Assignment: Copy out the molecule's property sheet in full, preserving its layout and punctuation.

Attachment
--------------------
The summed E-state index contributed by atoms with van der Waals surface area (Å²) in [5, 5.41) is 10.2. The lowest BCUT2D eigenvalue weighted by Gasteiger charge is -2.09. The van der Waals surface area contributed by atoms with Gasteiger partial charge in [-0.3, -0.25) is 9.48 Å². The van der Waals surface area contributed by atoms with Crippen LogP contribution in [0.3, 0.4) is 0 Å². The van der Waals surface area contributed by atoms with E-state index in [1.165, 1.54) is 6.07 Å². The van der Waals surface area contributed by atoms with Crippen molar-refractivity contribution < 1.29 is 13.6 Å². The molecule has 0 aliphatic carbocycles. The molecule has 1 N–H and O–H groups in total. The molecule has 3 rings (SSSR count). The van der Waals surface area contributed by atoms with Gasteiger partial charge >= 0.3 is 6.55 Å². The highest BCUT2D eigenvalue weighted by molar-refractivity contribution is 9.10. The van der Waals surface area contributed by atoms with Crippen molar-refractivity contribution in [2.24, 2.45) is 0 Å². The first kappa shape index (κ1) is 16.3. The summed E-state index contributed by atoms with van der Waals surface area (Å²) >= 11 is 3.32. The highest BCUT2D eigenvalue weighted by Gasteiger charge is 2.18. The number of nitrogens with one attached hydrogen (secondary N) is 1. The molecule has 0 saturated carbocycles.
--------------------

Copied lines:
The summed E-state index contributed by atoms with van der Waals surface area (Å²) in [5, 5.41) is 10.2. The lowest BCUT2D eigenvalue weighted by Gasteiger charge is -2.09. The van der Waals surface area contributed by atoms with Gasteiger partial charge in [-0.3, -0.25) is 9.48 Å². The van der Waals surface area contributed by atoms with Crippen LogP contribution in [0.3, 0.4) is 0 Å². The van der Waals surface area contributed by atoms with E-state index in [1.165, 1.54) is 6.07 Å². The van der Waals surface area contributed by atoms with Crippen molar-refractivity contribution < 1.29 is 13.6 Å². The molecule has 0 aliphatic carbocycles. The molecule has 1 N–H and O–H groups in total. The molecule has 3 rings (SSSR count). The van der Waals surface area contributed by atoms with Gasteiger partial charge >= 0.3 is 6.55 Å². The highest BCUT2D eigenvalue weighted by molar-refractivity contribution is 9.10. The van der Waals surface area contributed by atoms with Crippen molar-refractivity contribution in [2.24, 2.45) is 0 Å². The first kappa shape index (κ1) is 16.3. The summed E-state index contributed by atoms with van der Waals surface area (Å²) >= 11 is 3.32. The highest BCUT2D eigenvalue weighted by Gasteiger charge is 2.18. The number of nitrogens with one attached hydrogen (secondary N) is 1. The molecule has 0 saturated carbocycles.